The HIV-1 vaccine, which raised hopes in the fight against AIDS as it was being developed by US pharmaceutical giant Merck and Co., was undergoing second stage trials when the problem was discovered in September 2007, said researchers at the Montpellier Institute of Molecular Genetics in France.
The vaccine relied on a modified form of a common cold virus - Adenovirus 5 (Ad5) - to carry elements of HIV (Human immunodeficiency virus) into the body.
The smaller HIV parts, the Merck trials contended, would trigger the human immune system to start fighting off later infection with the virus.
One of main worries about the approach was that widespread immunity to the vaccine might cause the drug to be rejected by the body before an effective anti-HIV response could develop.
But three years after the first trial, researchers discovered that more of the vaccine recipients who had prior immunity to the Ad5 virus had been infected with HIV than those not exposed to the vaccine, according to the study, published online in the Journal of Experimental Medicine.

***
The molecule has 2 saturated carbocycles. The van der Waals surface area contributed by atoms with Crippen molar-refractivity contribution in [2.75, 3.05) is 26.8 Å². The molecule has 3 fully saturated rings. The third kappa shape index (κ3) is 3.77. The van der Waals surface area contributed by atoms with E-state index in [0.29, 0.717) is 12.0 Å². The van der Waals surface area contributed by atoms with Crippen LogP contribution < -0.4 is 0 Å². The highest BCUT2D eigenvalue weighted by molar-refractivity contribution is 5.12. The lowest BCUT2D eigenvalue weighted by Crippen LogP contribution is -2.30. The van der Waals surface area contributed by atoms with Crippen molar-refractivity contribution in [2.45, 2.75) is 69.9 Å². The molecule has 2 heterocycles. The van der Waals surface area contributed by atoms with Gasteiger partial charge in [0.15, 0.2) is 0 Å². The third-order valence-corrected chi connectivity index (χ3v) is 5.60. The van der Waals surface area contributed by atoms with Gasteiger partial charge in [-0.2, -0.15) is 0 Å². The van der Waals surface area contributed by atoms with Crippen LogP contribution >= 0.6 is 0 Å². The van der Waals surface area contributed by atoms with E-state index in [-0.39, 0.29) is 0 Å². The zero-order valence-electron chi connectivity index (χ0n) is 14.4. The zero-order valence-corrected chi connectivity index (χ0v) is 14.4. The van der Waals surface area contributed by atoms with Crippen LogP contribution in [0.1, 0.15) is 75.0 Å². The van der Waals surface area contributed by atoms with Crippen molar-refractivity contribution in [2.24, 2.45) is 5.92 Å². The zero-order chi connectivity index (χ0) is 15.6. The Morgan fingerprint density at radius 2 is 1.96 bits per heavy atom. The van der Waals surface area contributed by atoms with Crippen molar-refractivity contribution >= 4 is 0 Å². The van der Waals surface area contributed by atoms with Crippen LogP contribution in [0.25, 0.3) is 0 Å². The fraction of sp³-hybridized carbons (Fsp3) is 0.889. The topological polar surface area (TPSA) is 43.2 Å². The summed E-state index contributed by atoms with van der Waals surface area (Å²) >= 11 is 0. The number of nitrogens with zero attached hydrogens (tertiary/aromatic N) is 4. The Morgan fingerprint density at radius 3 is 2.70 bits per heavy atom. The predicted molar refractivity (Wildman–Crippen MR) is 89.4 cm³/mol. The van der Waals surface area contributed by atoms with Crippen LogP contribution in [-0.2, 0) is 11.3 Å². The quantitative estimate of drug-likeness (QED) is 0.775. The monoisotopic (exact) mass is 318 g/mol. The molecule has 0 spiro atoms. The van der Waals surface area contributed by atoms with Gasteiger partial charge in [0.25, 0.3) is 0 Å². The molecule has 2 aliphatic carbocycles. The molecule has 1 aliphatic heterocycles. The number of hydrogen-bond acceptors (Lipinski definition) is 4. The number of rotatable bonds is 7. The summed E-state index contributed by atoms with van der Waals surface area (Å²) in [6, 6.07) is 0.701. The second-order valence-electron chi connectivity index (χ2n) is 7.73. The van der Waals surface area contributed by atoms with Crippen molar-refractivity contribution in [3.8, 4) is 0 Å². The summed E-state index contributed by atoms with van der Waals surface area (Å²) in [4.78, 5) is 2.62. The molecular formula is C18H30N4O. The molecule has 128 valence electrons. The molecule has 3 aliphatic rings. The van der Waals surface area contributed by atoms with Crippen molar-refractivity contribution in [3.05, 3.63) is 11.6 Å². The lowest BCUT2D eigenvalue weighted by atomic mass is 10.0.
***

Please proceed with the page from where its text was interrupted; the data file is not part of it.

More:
The presence of long-lasting antibodies specifically catering to the Ad5 virus, generated during natural infections with the common cold, could have altered the response to the HIV vaccine, the study said.
HIV infection spread through cell cultures three times faster in the presence of antibodies from individuals immune to the Ad5 virus, because the HIV virus came in contact with more of its preferred "T" cells - prompted to grow by the vaccine - to infect.
The study said the vaccine reached the second phase of its trials because primates, used in the first phase, do not naturally come into contact with the human common cold, so the problem went unrecognized.
The vaccine prototype was tested on 700 HIV-negative persons in five hospitals in South Africa between February and September 2007, in the first clinical HIV trial of its magnitude ever conducted in Africa.
Meanwhile, tests had been conducted since 2004 in the United States, Australia, Peru, Brazil and Puerto Rico.
HIV can lead to acquired immunodeficiency syndrome (AIDS).
According to the World Health Organization, 33 million people around the world are infected with the AIDS virus, mostly in the sub-Sahara Africa.
Some two million people died worldwide of AIDS in 2007.